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Florida Microplastic Awareness

FLORIDA MICROPLASTIC AWARENESS PROJECT: A CITIZEN SCIENCE INITIATIVE
M. McGuire, UF/IFAS Extension, Flagler County, Bunnell, FL and David Griffis, UF/IFAS Extension, Volusia County, DeLand, FL.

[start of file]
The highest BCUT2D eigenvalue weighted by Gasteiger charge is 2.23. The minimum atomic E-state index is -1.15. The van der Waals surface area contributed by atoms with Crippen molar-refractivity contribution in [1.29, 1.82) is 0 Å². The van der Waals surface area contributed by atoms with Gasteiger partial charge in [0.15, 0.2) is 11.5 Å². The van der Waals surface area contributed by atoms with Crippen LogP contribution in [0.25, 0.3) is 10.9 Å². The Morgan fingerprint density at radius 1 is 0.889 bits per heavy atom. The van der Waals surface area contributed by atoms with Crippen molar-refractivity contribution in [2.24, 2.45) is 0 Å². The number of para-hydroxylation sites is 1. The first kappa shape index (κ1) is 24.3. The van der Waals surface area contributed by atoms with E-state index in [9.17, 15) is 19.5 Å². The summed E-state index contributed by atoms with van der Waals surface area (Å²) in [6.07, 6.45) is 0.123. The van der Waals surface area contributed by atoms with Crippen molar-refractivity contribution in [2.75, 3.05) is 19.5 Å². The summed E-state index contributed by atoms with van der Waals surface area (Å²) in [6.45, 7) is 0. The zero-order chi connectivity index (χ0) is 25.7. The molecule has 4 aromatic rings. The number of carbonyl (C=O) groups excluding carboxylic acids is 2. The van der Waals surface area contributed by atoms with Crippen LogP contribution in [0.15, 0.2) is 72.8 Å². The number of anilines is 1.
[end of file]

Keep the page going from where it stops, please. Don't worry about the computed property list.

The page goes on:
Situation: Plastic pollution in the oceans is an increasing problem. Microplastics (plastic pieces smaller than 5 mm in size) are being found in fish and invertebrates, and could potentially cause human health concerns. The Florida Microplastic Awareness Project aims to raise awareness about the sources of and threats posed by microplastics, in part by having citizen scientists collect and analyze coastal water samples for the presence of microplastics. The project asks people to take a pledge to reduce their contribution to the plastic problem—people indicate their willingness to take certain actions, and, if they provide their e-mail address, are sent a follow-up survey to assess which behaviors have actually been adopted. Methods: Educational materials (volunteer manual, PowerPoint presentation, brochure, tabletop display, pledge, website) were developed. Sixteen coordinators from around the state (including eleven UF/IFAS Extension agents) have been trained to implement the project in their regions. Coordinators are giving presentations about microplastics to potential volunteers, then conducting hands-on trainings to show water collection and analysis techniques. Volunteers are asked to collect at least four samples during the year. Data are entered into an online form, and used to populate a Google Map. Results: Data from 200 water samples shows that 90% contained at least one plastic item. 85% of the plastics found are microfibers. On average, there are seven pieces of plastic in a liter of coastal water. Pre- and post-tests given to 110 people attending microplastics presentations showed a knowledge gain. Overall, test scores increased by 50 percentage points, from an average of 46% on the pre-test to 96% on the post-test. Over 85% of program participants surveyed had checked the labels on personal care products to see if they contained polyethylene (plastic). Two thirds had changed the type of personal care items purchased to avoid those containing plastics. Three quarters are avoiding single-use plastic items (drinking straws, water bottles, plastic bags. Conclusion: People learning about microplastics are willing to take steps to reduce their contribution to the problem.

 

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